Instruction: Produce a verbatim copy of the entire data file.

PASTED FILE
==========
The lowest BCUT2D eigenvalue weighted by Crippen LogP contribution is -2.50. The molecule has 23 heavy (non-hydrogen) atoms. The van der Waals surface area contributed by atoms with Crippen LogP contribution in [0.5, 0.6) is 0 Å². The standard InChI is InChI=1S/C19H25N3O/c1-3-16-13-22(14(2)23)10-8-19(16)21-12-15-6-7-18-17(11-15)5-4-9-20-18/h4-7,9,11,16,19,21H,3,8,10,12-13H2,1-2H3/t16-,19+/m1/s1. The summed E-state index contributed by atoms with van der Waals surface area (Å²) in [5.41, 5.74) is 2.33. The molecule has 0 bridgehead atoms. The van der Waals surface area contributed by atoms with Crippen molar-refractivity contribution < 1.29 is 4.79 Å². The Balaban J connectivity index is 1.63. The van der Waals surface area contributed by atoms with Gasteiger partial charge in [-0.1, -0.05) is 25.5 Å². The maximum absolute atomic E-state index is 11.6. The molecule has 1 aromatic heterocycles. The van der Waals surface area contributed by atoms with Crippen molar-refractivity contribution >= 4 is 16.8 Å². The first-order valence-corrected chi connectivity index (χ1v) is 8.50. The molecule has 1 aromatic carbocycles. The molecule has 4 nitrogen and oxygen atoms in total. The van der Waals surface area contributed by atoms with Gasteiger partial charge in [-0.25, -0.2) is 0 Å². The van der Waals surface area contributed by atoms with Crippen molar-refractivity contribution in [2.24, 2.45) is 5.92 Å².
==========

The lowest BCUT2D eigenvalue weighted by Crippen LogP contribution is -2.50. The molecule has 23 heavy (non-hydrogen) atoms. The van der Waals surface area contributed by atoms with Crippen LogP contribution in [0.5, 0.6) is 0 Å². The standard InChI is InChI=1S/C19H25N3O/c1-3-16-13-22(14(2)23)10-8-19(16)21-12-15-6-7-18-17(11-15)5-4-9-20-18/h4-7,9,11,16,19,21H,3,8,10,12-13H2,1-2H3/t16-,19+/m1/s1. The summed E-state index contributed by atoms with van der Waals surface area (Å²) in [5.41, 5.74) is 2.33. The molecule has 0 bridgehead atoms. The van der Waals surface area contributed by atoms with Crippen molar-refractivity contribution < 1.29 is 4.79 Å². The Balaban J connectivity index is 1.63. The van der Waals surface area contributed by atoms with Gasteiger partial charge in [-0.1, -0.05) is 25.5 Å². The maximum absolute atomic E-state index is 11.6. The molecule has 1 aromatic heterocycles. The van der Waals surface area contributed by atoms with Crippen molar-refractivity contribution >= 4 is 16.8 Å². The first-order valence-corrected chi connectivity index (χ1v) is 8.50. The molecule has 1 aromatic carbocycles. The molecule has 4 nitrogen and oxygen atoms in total. The van der Waals surface area contributed by atoms with Gasteiger partial charge in [-0.25, -0.2) is 0 Å². The van der Waals surface area contributed by atoms with Crippen molar-refractivity contribution in [2.24, 2.45) is 5.92 Å².